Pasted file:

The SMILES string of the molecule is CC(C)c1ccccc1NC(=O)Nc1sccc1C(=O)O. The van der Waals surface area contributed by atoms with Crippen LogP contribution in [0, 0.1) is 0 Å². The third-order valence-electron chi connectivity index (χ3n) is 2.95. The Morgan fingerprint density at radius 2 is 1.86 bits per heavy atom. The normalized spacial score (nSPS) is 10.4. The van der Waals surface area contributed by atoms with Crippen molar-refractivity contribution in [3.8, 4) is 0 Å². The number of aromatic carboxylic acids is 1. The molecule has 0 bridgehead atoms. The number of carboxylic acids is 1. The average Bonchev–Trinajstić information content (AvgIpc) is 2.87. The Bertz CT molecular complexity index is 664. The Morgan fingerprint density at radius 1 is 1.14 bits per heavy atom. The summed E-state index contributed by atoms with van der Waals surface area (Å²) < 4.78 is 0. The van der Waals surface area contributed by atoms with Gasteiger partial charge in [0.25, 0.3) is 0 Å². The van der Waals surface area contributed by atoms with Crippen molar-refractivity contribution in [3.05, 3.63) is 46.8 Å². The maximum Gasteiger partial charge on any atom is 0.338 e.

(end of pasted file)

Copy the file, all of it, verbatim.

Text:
The SMILES string of the molecule is CC(C)c1ccccc1NC(=O)Nc1sccc1C(=O)O. The van der Waals surface area contributed by atoms with Crippen LogP contribution in [0, 0.1) is 0 Å². The third-order valence-electron chi connectivity index (χ3n) is 2.95. The Morgan fingerprint density at radius 2 is 1.86 bits per heavy atom. The normalized spacial score (nSPS) is 10.4. The van der Waals surface area contributed by atoms with Crippen molar-refractivity contribution in [3.8, 4) is 0 Å². The number of aromatic carboxylic acids is 1. The molecule has 0 bridgehead atoms. The number of carboxylic acids is 1. The average Bonchev–Trinajstić information content (AvgIpc) is 2.87. The Bertz CT molecular complexity index is 664. The Morgan fingerprint density at radius 1 is 1.14 bits per heavy atom. The summed E-state index contributed by atoms with van der Waals surface area (Å²) < 4.78 is 0. The van der Waals surface area contributed by atoms with Gasteiger partial charge in [0.25, 0.3) is 0 Å². The van der Waals surface area contributed by atoms with Crippen molar-refractivity contribution in [3.05, 3.63) is 46.8 Å². The maximum Gasteiger partial charge on any atom is 0.338 e.